Aristide was greeted by South African President Thabo Mbeki on Monday, said witnesses.

Several members of Mbeki's cabinet, diplomats and Mozambique's foreign minister -representing the 53-member African Union-were also there to greet the former Haiti ruler, who stepped off a South African airforce jet at Johannesburg International Airport.

Aristide left Haiti on 29 February during an armed revolt and was flown to the Central African Republic on a flight arranged by the United States.

He travelled to Jamaica to be reunited with his children and arrange exile elsewhere, and South Africa approved his asylum request two weeks ago. 
 
His stay in South Africa will be open-ended and would last
until the situation in his homeland normalises, said South
African Deputy Foreign Minister Aziz Pahad. 
 
Aristide describes his exile in South Africa as his "temporary home" until he returns to Haiti.

Controversial visit

An Aristide spokesman said the former Haitian leader left Jamaica on Sunday with his wife and two daughters in a private jet supplied by the South African government of President Thabo Mbeki.

"What we have in Haiti today is bad. What we have in Haiti today reminds us of what is going on in Iraq"

Jean Bertrand Aristide,
Former Haitian president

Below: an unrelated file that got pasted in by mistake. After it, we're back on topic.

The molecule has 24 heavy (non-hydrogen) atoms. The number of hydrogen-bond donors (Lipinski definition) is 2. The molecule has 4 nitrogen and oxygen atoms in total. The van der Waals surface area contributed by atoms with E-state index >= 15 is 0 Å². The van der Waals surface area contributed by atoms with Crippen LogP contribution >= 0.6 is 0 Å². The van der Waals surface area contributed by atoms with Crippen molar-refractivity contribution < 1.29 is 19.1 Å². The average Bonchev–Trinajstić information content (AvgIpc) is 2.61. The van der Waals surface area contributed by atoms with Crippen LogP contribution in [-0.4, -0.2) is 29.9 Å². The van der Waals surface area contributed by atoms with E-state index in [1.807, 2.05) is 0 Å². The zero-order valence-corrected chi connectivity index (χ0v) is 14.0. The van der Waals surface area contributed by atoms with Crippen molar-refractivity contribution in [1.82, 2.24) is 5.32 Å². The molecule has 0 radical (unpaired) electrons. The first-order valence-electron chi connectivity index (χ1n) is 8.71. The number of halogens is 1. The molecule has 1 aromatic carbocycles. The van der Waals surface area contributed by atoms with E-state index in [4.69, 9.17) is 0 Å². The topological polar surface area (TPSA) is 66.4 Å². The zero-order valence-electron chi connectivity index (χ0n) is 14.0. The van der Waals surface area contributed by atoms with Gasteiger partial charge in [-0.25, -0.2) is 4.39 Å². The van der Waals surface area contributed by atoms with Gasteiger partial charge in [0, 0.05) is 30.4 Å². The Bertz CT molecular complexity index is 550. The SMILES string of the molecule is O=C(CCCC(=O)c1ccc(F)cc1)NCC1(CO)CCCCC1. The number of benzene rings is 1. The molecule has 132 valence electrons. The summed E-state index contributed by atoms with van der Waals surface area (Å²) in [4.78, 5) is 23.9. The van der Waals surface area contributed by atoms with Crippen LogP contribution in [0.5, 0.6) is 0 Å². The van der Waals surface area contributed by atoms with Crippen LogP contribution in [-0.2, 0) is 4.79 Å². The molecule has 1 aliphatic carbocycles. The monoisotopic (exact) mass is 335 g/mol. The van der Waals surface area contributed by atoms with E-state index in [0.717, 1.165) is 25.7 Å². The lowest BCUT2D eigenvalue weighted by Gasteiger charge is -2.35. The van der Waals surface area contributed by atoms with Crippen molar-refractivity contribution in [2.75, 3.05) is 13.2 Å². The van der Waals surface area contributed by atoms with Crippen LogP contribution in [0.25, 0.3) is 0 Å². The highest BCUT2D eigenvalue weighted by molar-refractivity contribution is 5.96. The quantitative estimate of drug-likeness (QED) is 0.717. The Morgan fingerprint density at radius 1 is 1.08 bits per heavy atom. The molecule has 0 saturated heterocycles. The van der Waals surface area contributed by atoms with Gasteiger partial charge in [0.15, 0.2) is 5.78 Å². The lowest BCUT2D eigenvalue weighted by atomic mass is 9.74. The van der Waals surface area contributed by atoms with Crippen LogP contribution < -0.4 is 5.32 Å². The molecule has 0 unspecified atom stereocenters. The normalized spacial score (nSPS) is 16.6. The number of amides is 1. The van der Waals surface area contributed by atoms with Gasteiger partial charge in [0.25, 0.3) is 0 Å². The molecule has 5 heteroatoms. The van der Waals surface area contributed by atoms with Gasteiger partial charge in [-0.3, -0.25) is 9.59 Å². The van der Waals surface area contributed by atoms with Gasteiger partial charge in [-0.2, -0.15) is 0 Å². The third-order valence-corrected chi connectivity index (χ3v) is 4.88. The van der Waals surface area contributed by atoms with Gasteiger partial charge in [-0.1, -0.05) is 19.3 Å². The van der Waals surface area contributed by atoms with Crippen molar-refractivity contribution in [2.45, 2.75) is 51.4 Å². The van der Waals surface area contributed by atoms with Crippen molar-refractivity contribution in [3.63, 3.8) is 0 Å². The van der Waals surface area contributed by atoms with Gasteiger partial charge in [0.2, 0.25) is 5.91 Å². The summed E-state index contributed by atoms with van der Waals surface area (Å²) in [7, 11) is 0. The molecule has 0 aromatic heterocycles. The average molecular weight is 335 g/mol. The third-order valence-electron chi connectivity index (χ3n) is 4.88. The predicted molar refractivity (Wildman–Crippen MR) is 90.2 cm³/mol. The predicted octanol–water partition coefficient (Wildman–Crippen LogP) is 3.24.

"After two visits to South Africa, it will now be our temporary home until we are back in Haiti," Aristide told reporters shortly before leaving Jamaica.

Aristide said he remained in "deep communion" with the Haitian people and that he stood in "solidarity" with all those affected by the heavy floods that have killed almost 1000 people during the last week.

"What we have in Haiti today is bad. What we have in Haiti today reminds us of what is going on in Iraq," Aristide said.

Aristide's invitation to South Africa has been controversial.

The government has attracted flak from opposition parties who have spoken out against allowing Aristide into South Africa.

The main opposition Democratic Alliance party has cast doubt over his democratic credentials and argued that taxpayers should not have to foot the bill to support him.

"The South African government has still not explained under what legal authority Mr Aristide is being granted entry into our country," said Douglas Gibson, foreign affairs spokesman for the party.

"Mr Aristide should go home," he added.